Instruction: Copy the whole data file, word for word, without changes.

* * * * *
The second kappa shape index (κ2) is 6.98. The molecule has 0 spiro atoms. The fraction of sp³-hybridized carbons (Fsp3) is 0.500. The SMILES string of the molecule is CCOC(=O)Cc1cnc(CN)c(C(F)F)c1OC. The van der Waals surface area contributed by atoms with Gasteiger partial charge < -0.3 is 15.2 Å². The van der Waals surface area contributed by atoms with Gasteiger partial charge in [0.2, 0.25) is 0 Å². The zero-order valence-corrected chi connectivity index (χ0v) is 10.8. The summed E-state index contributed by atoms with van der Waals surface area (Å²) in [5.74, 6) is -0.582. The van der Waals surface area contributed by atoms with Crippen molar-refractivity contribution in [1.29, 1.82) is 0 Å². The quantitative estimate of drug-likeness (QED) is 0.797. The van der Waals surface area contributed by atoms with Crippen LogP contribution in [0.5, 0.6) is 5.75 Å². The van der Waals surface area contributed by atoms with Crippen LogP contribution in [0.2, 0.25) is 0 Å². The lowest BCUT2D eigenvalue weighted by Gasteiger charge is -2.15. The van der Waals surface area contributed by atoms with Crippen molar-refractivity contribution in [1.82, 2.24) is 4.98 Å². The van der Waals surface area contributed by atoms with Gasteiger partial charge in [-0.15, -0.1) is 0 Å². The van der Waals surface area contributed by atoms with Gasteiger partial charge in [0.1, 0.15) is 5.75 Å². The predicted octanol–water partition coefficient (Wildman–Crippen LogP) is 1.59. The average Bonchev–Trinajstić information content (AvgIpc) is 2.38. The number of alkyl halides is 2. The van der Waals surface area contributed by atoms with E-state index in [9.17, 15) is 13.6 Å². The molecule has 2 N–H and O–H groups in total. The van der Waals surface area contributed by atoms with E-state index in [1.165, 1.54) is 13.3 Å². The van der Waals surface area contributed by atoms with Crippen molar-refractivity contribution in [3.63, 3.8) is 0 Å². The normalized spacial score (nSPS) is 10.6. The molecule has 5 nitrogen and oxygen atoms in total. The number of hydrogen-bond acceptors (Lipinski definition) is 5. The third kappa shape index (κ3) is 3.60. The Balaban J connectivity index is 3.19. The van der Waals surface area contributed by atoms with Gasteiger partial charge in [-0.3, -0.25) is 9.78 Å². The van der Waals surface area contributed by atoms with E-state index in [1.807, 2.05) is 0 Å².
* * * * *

The second kappa shape index (κ2) is 6.98. The molecule has 0 spiro atoms. The fraction of sp³-hybridized carbons (Fsp3) is 0.500. The SMILES string of the molecule is CCOC(=O)Cc1cnc(CN)c(C(F)F)c1OC. The van der Waals surface area contributed by atoms with Gasteiger partial charge < -0.3 is 15.2 Å². The van der Waals surface area contributed by atoms with Gasteiger partial charge in [0.2, 0.25) is 0 Å². The zero-order valence-corrected chi connectivity index (χ0v) is 10.8. The summed E-state index contributed by atoms with van der Waals surface area (Å²) in [5.74, 6) is -0.582. The van der Waals surface area contributed by atoms with Crippen molar-refractivity contribution in [1.29, 1.82) is 0 Å². The quantitative estimate of drug-likeness (QED) is 0.797. The van der Waals surface area contributed by atoms with Crippen LogP contribution in [0.5, 0.6) is 5.75 Å². The van der Waals surface area contributed by atoms with Crippen LogP contribution in [0.2, 0.25) is 0 Å². The lowest BCUT2D eigenvalue weighted by Gasteiger charge is -2.15. The van der Waals surface area contributed by atoms with Crippen molar-refractivity contribution in [1.82, 2.24) is 4.98 Å². The van der Waals surface area contributed by atoms with Gasteiger partial charge in [-0.15, -0.1) is 0 Å². The van der Waals surface area contributed by atoms with Gasteiger partial charge in [0.1, 0.15) is 5.75 Å². The predicted octanol–water partition coefficient (Wildman–Crippen LogP) is 1.59. The average Bonchev–Trinajstić information content (AvgIpc) is 2.38. The number of alkyl halides is 2. The van der Waals surface area contributed by atoms with E-state index in [9.17, 15) is 13.6 Å². The molecule has 2 N–H and O–H groups in total. The van der Waals surface area contributed by atoms with E-state index in [1.165, 1.54) is 13.3 Å². The van der Waals surface area contributed by atoms with Crippen molar-refractivity contribution in [3.63, 3.8) is 0 Å². The normalized spacial score (nSPS) is 10.6. The molecule has 5 nitrogen and oxygen atoms in total. The number of hydrogen-bond acceptors (Lipinski definition) is 5. The third kappa shape index (κ3) is 3.60. The Balaban J connectivity index is 3.19. The van der Waals surface area contributed by atoms with Gasteiger partial charge in [-0.3, -0.25) is 9.78 Å². The van der Waals surface area contributed by atoms with E-state index in [1.807, 2.05) is 0 Å².